10 Eye-Popping Labor Day Stats

<a href="http://www.flickr.com/photos/70323761@N00/3661075593//">wallyg</a>/Flickr

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Labor Day was created more than 100 years ago to celebrate the might, ingenuity, and achievements of American workers. But for many, this year’s holiday is a painful reminder of how few good jobs are out there. To mark this Labor Day weekend, here’s a roundup of 10 eye-popping statistics on the American jobs crisis. It’s a sobering snapshot of the issue that worries Americans more than any other—and which hangs over President Obama as he gears up for his big jobs speech on Thursday (not to mention his reelection campaign).

25.3 million Americans: The true size of the unemployment crisis. This figure includes people who are out of work, forced to work part-time, or unable to find a full-time job, as well as those who want to work but have given up searching for a job in the past month, most likely out of frustration.

6.9 million jobs: How many fewer jobs there are today than in December 2007.

0.22 jobs: The number of job openings per one unemployed worker.

Twenty-eight out of 32 months: The number of months since January 2009 that job growth failed to keep up with basic population growth (roughly 150,000 jobs a month). All those headlines saying job growth has stalled are wrong; it’s not even doing that.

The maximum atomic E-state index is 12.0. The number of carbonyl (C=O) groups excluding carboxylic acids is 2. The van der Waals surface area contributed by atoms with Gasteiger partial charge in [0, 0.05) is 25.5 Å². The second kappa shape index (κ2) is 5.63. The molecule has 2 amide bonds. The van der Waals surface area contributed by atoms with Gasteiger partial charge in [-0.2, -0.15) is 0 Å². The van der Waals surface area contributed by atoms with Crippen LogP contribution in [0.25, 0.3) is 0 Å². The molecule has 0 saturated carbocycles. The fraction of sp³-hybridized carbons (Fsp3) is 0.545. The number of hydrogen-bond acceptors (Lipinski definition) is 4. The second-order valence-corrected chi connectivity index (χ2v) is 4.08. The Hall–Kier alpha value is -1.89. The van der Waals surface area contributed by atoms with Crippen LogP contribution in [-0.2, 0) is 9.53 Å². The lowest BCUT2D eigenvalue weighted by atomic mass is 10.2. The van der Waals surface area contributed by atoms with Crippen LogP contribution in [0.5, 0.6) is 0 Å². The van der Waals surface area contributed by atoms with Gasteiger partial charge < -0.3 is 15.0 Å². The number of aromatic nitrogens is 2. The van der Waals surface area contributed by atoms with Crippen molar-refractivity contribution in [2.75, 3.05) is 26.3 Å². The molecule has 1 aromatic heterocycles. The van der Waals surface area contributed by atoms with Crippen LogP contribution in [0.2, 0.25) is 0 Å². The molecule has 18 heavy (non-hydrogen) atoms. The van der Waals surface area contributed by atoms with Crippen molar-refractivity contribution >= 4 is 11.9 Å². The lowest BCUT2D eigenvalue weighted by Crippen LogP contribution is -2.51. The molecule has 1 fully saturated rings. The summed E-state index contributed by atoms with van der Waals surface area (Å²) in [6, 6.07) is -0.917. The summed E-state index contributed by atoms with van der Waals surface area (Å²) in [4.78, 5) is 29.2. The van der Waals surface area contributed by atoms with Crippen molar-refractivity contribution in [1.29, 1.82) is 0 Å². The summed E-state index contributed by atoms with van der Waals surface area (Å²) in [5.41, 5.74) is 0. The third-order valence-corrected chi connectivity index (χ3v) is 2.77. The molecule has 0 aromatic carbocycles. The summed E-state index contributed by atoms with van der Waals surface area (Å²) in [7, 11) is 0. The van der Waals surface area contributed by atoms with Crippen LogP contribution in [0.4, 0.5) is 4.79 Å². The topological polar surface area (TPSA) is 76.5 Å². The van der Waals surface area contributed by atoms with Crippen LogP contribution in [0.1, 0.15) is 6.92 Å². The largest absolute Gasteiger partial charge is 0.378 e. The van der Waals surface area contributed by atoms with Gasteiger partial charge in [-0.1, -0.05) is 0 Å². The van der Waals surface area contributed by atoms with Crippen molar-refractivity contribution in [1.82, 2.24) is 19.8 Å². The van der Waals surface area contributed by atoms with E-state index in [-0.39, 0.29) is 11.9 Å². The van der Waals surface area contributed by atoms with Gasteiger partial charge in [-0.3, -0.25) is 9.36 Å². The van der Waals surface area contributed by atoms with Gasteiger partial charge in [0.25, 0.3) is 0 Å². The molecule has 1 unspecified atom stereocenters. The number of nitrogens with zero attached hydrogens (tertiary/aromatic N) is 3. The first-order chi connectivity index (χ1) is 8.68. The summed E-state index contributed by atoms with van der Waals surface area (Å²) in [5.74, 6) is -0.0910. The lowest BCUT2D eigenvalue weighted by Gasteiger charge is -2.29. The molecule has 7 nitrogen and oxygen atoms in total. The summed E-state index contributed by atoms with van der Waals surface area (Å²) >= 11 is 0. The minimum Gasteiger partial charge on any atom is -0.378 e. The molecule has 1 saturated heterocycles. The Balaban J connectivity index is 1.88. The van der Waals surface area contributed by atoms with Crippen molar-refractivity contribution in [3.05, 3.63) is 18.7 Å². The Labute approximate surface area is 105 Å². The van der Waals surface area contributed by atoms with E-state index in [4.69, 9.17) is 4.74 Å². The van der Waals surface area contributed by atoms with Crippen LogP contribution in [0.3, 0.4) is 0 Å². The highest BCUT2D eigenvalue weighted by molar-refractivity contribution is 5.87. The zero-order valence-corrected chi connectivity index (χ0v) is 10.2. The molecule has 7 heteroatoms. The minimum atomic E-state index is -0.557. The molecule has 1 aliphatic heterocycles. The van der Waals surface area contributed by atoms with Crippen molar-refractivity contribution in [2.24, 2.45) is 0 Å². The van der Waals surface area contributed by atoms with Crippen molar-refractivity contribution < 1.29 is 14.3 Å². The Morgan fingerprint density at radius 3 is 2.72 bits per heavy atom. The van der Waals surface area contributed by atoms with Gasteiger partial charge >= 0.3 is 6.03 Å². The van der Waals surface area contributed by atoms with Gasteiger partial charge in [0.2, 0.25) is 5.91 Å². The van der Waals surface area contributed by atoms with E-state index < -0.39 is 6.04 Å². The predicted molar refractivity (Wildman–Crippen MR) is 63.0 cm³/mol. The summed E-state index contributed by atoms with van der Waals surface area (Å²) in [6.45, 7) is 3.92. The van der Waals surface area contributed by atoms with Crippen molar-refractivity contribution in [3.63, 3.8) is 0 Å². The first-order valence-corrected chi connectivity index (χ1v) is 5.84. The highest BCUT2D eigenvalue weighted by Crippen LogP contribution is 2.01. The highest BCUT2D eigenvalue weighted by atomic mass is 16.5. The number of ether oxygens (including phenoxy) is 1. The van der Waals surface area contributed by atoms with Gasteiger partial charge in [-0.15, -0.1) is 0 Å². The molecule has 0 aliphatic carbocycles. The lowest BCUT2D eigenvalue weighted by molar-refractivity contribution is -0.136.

43%: The percentage of jobless workers who haven’t pulled a steady paycheck in more than six months. That’s 6 million workers.

16.7%: The jobless rate for African-Americans. Black unemployment is now at its highest in 27 years.

11.3%: The Hispanic unemployment rate. This figure has held steady since February 2009.

17.7%: The unemployment rate for 16- to 24-year-olds of all races, ethnicities, and educational backgrounds. Often overlooked, youth unemployment has a long-term toll; young people who enter a weak job market are almost guaranteed to earn less over their lifetimes than those who find jobs during boom times.

280,000: The number of jobs the American economy needs to add each month to fill its 11.3 million-job deficit by the middle of 2016.

35,000: The average number of jobs the economy actually added in the past three months.

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